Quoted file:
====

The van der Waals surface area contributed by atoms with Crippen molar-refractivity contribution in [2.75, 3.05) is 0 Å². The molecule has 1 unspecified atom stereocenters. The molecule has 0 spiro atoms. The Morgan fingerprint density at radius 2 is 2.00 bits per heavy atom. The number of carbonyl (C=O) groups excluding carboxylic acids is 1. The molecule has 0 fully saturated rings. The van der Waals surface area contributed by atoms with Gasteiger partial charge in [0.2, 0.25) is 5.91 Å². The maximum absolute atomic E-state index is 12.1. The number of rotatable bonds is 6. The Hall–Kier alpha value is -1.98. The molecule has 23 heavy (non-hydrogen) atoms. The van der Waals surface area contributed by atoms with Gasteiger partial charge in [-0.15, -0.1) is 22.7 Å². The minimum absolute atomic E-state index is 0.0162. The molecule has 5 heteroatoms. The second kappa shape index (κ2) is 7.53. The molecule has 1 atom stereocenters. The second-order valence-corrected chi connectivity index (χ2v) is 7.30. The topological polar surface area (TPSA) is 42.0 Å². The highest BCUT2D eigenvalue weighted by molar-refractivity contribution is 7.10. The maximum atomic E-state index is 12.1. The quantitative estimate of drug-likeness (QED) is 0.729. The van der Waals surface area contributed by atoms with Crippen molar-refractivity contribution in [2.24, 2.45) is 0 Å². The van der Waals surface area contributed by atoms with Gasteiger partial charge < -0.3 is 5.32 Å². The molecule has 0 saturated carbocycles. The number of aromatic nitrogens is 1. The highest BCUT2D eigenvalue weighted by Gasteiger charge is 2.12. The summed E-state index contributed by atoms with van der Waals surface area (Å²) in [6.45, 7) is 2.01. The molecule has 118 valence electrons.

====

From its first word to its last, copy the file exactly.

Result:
The van der Waals surface area contributed by atoms with Crippen molar-refractivity contribution in [2.75, 3.05) is 0 Å². The molecule has 1 unspecified atom stereocenters. The molecule has 0 spiro atoms. The Morgan fingerprint density at radius 2 is 2.00 bits per heavy atom. The number of carbonyl (C=O) groups excluding carboxylic acids is 1. The molecule has 0 fully saturated rings. The van der Waals surface area contributed by atoms with Gasteiger partial charge in [0.2, 0.25) is 5.91 Å². The maximum absolute atomic E-state index is 12.1. The number of rotatable bonds is 6. The Hall–Kier alpha value is -1.98. The molecule has 23 heavy (non-hydrogen) atoms. The van der Waals surface area contributed by atoms with Gasteiger partial charge in [-0.15, -0.1) is 22.7 Å². The minimum absolute atomic E-state index is 0.0162. The molecule has 5 heteroatoms. The second kappa shape index (κ2) is 7.53. The molecule has 1 atom stereocenters. The second-order valence-corrected chi connectivity index (χ2v) is 7.30. The topological polar surface area (TPSA) is 42.0 Å². The highest BCUT2D eigenvalue weighted by molar-refractivity contribution is 7.10. The maximum atomic E-state index is 12.1. The quantitative estimate of drug-likeness (QED) is 0.729. The van der Waals surface area contributed by atoms with Crippen molar-refractivity contribution in [2.24, 2.45) is 0 Å². The van der Waals surface area contributed by atoms with Gasteiger partial charge < -0.3 is 5.32 Å². The molecule has 0 saturated carbocycles. The number of aromatic nitrogens is 1. The highest BCUT2D eigenvalue weighted by Gasteiger charge is 2.12. The summed E-state index contributed by atoms with van der Waals surface area (Å²) in [6.45, 7) is 2.01. The molecule has 118 valence electrons.